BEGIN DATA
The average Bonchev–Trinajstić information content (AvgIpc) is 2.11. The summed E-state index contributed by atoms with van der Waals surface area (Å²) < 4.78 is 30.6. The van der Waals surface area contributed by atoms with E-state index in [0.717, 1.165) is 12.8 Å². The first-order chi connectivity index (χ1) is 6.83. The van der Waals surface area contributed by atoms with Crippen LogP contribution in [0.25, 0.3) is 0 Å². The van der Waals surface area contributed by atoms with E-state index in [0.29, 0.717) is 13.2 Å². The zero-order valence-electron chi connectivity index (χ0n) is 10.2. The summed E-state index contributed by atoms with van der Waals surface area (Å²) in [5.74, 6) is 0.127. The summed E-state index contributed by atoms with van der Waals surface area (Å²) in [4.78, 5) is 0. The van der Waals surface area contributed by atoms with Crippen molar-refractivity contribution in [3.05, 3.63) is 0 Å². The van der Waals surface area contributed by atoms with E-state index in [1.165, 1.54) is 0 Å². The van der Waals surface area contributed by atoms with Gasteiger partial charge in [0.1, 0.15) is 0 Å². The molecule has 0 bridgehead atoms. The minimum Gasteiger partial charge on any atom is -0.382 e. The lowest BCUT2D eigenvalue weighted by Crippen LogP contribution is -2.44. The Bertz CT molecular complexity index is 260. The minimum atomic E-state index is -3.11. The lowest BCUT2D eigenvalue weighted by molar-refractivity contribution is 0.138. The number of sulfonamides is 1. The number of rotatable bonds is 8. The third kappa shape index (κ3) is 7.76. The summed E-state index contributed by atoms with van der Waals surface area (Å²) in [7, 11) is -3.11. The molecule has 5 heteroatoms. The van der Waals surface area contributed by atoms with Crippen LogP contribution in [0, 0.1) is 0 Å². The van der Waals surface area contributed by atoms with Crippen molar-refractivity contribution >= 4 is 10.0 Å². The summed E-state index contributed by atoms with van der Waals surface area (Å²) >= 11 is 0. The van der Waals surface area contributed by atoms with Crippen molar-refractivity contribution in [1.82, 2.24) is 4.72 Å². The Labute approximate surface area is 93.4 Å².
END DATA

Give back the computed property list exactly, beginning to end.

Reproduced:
The average Bonchev–Trinajstić information content (AvgIpc) is 2.11. The summed E-state index contributed by atoms with van der Waals surface area (Å²) < 4.78 is 30.6. The van der Waals surface area contributed by atoms with E-state index in [0.717, 1.165) is 12.8 Å². The first-order chi connectivity index (χ1) is 6.83. The van der Waals surface area contributed by atoms with Crippen LogP contribution in [0.25, 0.3) is 0 Å². The van der Waals surface area contributed by atoms with E-state index in [0.29, 0.717) is 13.2 Å². The zero-order valence-electron chi connectivity index (χ0n) is 10.2. The summed E-state index contributed by atoms with van der Waals surface area (Å²) in [5.74, 6) is 0.127. The summed E-state index contributed by atoms with van der Waals surface area (Å²) in [4.78, 5) is 0. The van der Waals surface area contributed by atoms with Crippen molar-refractivity contribution in [3.05, 3.63) is 0 Å². The van der Waals surface area contributed by atoms with E-state index in [1.165, 1.54) is 0 Å². The van der Waals surface area contributed by atoms with Gasteiger partial charge in [0.1, 0.15) is 0 Å². The molecule has 0 bridgehead atoms. The minimum Gasteiger partial charge on any atom is -0.382 e. The lowest BCUT2D eigenvalue weighted by Crippen LogP contribution is -2.44. The Bertz CT molecular complexity index is 260. The minimum atomic E-state index is -3.11. The lowest BCUT2D eigenvalue weighted by molar-refractivity contribution is 0.138. The number of sulfonamides is 1. The number of rotatable bonds is 8. The third kappa shape index (κ3) is 7.76. The summed E-state index contributed by atoms with van der Waals surface area (Å²) in [7, 11) is -3.11. The molecule has 5 heteroatoms. The van der Waals surface area contributed by atoms with Crippen LogP contribution in [0, 0.1) is 0 Å². The van der Waals surface area contributed by atoms with Crippen molar-refractivity contribution >= 4 is 10.0 Å². The summed E-state index contributed by atoms with van der Waals surface area (Å²) >= 11 is 0. The van der Waals surface area contributed by atoms with Crippen molar-refractivity contribution in [1.82, 2.24) is 4.72 Å². The Labute approximate surface area is 93.4 Å².